Rob Rutschow - Credit Agricole Securities (USA) Inc.

Okay, that's very helpful. A separate unrelated question. Can you tell us how -- what percentage of your clients are in Asia? And then specifically, what percentage are in China and how that's changed over, say, last year or 2?

Bryan Durkin

So, this is Bryan Durkin. We've been more closely tracking the level of business that's coming out of the Asia region, and we are seeing a broad composition of the user base across Hong Kong, China, Korea, as well as within Singapore, where we have a large composition of our resources located. We are continuing to build upon, as you know, our efforts in further penetrating all of the Asia region. We are building out more of our resources within Hong Kong and Shanghai to better service and penetrate access to those locales. We're very pleased with the level of diversification from the user base within the Asia region, which is representing the broad swath of the products that we represent. We have a very strong representation across each of the client segments as part of our restructured organization, so that we can better target and penetrate each of those client segments with the goal of increasing class asset sales, as well as acquisition of new clients.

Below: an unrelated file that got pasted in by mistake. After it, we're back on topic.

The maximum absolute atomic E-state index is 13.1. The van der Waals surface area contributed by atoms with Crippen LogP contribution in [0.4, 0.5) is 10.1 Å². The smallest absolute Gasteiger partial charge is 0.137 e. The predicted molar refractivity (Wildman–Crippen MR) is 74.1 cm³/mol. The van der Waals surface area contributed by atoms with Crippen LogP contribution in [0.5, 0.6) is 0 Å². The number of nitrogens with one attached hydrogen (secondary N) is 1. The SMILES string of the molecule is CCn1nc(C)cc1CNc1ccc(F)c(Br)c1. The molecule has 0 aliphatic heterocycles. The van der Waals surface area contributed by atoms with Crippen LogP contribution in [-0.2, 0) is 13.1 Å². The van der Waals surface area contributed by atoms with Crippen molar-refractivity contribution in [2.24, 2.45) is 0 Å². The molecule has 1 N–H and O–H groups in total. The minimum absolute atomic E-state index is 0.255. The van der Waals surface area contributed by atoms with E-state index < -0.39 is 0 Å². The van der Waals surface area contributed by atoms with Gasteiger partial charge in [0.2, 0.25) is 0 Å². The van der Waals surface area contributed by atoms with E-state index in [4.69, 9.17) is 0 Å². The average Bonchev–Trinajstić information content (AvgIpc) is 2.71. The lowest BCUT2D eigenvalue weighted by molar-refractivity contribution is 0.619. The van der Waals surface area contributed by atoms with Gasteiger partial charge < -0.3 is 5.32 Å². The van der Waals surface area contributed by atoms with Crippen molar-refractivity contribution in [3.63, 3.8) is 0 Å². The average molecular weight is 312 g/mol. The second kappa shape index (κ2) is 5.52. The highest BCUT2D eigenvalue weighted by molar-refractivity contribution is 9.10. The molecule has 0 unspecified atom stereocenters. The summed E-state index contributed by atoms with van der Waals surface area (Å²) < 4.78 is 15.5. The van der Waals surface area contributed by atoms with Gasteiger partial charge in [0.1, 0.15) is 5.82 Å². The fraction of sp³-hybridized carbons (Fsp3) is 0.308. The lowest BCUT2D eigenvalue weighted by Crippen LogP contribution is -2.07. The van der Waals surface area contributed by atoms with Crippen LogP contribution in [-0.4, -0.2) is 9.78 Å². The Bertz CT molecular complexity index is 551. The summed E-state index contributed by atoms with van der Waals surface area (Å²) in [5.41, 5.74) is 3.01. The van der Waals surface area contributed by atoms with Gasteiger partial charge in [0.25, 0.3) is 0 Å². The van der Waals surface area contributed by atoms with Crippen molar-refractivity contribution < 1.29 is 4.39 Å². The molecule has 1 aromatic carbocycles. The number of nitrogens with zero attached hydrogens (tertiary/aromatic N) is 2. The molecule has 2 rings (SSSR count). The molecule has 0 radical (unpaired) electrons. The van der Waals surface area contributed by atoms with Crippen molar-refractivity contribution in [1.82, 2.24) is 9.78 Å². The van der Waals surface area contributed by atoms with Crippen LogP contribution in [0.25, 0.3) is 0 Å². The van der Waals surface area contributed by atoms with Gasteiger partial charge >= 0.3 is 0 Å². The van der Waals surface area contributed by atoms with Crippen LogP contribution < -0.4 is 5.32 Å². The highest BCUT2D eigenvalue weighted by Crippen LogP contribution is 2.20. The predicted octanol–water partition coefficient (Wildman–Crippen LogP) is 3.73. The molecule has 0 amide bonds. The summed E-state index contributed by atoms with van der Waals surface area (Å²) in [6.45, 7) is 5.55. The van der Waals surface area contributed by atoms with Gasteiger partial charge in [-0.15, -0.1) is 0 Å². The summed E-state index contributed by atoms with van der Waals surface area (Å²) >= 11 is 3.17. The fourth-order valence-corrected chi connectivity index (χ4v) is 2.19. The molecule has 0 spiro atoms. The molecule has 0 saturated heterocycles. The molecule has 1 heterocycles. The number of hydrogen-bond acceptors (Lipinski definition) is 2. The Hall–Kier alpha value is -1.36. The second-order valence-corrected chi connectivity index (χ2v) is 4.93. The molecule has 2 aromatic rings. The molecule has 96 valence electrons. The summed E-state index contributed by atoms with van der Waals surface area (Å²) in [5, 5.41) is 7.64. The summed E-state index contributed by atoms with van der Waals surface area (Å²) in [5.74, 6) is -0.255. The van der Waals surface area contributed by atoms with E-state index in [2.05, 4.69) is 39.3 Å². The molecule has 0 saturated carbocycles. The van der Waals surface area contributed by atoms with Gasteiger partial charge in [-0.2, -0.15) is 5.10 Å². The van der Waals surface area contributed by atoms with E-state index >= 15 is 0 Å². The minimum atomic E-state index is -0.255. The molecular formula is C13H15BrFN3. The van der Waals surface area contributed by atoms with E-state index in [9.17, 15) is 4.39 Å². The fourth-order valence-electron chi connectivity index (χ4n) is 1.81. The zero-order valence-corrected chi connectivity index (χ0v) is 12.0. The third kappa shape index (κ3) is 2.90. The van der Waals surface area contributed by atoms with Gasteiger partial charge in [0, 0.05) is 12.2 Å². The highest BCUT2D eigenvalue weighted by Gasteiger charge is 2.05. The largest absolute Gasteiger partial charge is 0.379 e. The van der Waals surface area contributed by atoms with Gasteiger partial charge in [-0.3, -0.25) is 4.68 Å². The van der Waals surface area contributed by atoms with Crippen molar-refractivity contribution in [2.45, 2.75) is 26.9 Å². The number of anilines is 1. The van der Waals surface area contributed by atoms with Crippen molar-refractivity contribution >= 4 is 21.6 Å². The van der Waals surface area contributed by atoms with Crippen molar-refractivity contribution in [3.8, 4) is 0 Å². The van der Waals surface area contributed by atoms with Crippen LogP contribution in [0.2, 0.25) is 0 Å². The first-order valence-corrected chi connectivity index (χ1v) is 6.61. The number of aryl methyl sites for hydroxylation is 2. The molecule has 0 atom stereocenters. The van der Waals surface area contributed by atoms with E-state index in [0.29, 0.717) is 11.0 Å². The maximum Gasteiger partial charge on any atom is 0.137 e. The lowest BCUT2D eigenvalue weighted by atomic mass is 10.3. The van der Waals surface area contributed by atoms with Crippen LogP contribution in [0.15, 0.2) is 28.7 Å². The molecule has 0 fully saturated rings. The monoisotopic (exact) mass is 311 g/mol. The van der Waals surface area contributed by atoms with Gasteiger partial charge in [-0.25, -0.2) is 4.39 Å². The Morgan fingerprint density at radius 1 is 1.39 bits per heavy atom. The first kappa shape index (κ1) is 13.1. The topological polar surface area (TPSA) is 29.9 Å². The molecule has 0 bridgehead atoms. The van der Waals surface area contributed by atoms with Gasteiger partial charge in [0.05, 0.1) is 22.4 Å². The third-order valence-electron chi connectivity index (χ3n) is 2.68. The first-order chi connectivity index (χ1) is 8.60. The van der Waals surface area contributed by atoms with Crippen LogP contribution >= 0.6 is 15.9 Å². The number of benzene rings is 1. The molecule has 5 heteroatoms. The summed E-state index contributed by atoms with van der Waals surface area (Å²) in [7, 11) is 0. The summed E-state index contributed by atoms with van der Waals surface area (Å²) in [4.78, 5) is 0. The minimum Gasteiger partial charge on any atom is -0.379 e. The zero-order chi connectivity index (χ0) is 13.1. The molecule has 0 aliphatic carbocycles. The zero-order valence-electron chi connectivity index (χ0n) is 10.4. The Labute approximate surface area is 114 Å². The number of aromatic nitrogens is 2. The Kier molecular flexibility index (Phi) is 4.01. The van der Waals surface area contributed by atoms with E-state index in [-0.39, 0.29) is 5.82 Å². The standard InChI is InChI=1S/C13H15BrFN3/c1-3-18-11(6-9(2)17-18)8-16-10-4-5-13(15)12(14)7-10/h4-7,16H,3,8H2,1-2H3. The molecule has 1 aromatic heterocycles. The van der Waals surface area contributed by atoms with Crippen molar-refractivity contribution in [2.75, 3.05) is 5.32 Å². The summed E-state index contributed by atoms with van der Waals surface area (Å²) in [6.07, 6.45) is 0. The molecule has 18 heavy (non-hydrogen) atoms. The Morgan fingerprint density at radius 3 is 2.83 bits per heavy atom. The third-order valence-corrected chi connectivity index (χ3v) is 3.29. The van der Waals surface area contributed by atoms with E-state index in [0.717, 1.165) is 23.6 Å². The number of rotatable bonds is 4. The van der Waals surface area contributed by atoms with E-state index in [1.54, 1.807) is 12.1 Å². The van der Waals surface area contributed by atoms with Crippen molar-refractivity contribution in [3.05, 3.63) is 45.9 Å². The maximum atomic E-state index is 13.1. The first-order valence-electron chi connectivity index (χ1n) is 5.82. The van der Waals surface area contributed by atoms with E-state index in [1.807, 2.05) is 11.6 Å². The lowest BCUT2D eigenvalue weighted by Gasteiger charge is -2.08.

Operator

Moving on, we'll take our next question from Ken Worthington from JPMorgan.

Kenneth Worthington - JP Morgan Chase & Co

Perfect timing here to follow-up on that last question. Last quarter, you highlighted about 15% of Globex volume was executed outside of U.S. trading hours. And obviously it's a growth area for you guys. Is that continuing to build? Is it possible to get maybe an update on that number and any commentary about how the build outside of U.S. trading hours is going?

James Parisi